This is Rob Fields's Typepad Profile.
Join Typepad and start following Rob Fields's activity
Join Now!
Already a member? Sign In
Rob Fields
Recent Activity
Thanks, Ivy. Really glad to hear you find the content here valuable. Feel free to comment and share your thoughts on the content and the issues raised. In the meantime, be well.
1 reply
No problem. You can check out the show, including my conversation with Janelle here: http://www.boldaslove.us/2010/06/my-wrfb-playlistjune-8-2010-janelle-monae.html Enjoy!
1 reply
Yeah, I'm looking forward to seeing them. Finally. I mean, I think I've missed them every time they've played in NYC. See you there!
1 reply
Yeah, Jay, I think everybody should just get their rest, 'cause it's going to be a long, but exhilarating weekend. See you out there!
1 reply
You raise some good points throughout. At the very least, his presentation certainly gets you thinking about the relationship between compositions and the spaces in which they're performed. Whether or not his theories hold up, I give him credit for trying to connect the dots. Thanks for stopping by!
1 reply
I'll be posting the playlist and the audio file shortly. Thanks for your patience.
1 reply
Thanks, Marissa. Yeah, just really excited for the level of inspiration that she's supplying. She's certainly deserving of all the kudos she's receiving for this effort.
1 reply
Daniela, I hear you. The reference to Sinead O'Connor was an example of someone who did something really risky and ballsy. She took a huge amount of heat for that. Here was a Catholic woman ripping up a photo of the Pope. THAT was brave. Sorry, but after she's copped to as much, I don't believe that Erykah was risking much at all.
1 reply
Vizionheiry, Thanks for your kind comments. Yeah, prior to the session, i was struggling to find a way to contextualize not just the film, but the presence of myself and three other non-film people. When I came upon this notion of post-modern blackness, it all just fell into place. Thanks for stopping by!
1 reply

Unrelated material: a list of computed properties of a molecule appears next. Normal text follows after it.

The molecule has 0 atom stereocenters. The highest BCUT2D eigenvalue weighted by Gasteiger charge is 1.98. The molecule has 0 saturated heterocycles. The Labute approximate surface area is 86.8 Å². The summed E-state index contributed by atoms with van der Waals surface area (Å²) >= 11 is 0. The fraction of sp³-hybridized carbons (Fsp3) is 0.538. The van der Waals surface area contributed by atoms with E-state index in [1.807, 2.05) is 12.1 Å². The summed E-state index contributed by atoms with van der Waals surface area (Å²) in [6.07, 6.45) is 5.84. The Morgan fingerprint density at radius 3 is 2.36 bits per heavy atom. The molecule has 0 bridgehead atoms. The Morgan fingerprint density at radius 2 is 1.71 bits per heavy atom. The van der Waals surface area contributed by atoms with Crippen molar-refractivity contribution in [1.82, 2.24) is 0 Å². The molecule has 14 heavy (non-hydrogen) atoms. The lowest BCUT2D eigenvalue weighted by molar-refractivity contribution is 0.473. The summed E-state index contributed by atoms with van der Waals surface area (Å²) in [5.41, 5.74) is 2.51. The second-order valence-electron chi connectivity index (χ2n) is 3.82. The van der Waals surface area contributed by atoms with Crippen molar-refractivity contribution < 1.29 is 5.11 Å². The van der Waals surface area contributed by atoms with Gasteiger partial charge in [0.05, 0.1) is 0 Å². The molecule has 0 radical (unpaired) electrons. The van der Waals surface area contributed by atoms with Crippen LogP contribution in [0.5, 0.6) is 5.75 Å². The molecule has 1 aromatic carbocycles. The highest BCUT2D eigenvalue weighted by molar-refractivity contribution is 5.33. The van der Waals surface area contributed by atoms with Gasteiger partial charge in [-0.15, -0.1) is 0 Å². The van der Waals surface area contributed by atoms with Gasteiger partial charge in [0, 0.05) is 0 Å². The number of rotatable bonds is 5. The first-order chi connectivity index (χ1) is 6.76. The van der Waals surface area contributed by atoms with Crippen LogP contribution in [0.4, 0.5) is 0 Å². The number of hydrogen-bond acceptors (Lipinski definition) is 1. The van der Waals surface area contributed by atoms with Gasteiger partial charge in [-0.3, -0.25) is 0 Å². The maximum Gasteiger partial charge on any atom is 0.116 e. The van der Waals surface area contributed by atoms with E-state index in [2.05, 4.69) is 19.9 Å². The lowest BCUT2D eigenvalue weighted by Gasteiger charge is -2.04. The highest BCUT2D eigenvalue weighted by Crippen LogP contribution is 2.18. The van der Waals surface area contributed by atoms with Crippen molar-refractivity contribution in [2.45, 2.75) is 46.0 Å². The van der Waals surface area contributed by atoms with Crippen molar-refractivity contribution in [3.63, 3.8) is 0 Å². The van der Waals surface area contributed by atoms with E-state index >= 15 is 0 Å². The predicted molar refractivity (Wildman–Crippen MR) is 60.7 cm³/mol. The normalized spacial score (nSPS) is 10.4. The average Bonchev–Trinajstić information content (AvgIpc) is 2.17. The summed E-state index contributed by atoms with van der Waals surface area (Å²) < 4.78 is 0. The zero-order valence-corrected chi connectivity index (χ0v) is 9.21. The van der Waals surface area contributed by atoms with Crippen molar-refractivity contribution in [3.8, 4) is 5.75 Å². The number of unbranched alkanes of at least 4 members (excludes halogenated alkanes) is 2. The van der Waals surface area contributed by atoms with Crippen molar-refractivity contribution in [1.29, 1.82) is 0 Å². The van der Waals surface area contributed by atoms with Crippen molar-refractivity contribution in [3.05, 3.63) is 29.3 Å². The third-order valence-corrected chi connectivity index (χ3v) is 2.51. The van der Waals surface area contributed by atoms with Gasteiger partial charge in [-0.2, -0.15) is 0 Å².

Rob Fields is now following The Typepad Team
Mar 15, 2010
@ubastiff. I suggest you watch the film again, as you seem to have missed the point. Spooner is not suggesting that race created punk. He was merely shining a light on blacks in the scene.
1 reply
Good points all, Laina. And, believe me, I hear your concerns. Like I said, this blog was started out of those same political and cultural concerns that you're raising. I see no reason why that should ever change. But not to put too fine a point on it: We live within a capitalist system, one that doesn't look like it's going to change anytime soon. I firmly believe that if we are going to change the culture, then we have to ensure that black rock is viable in the marketplace. Remember that band you mentioned at the conference? The one that's critically acclaimed, beloved by audiences, but they still work day jobs? I think that's a little sad. The fact is: How much better would they and their music be if they could devote themselves to it fulltime? How much better and further along would you be? How much further along would I be? Yeah, Ed Jones won a Pulitzer for "The Known World", but it took him 10 years, partly because he was working as an editor of a tax magazine. He didn't have the personal resources to pursue his art and nothing else. There's a cost to that. Yes, corporations have their own objectives. But, I say, where those objectives align with our (and mine!), we should partner for as long as it makes sense. When it no longer does, both parties should go their own way.
Toggle Commented Jan 11, 2010 on Blogging black rock for Converse at Bold As Love
1 reply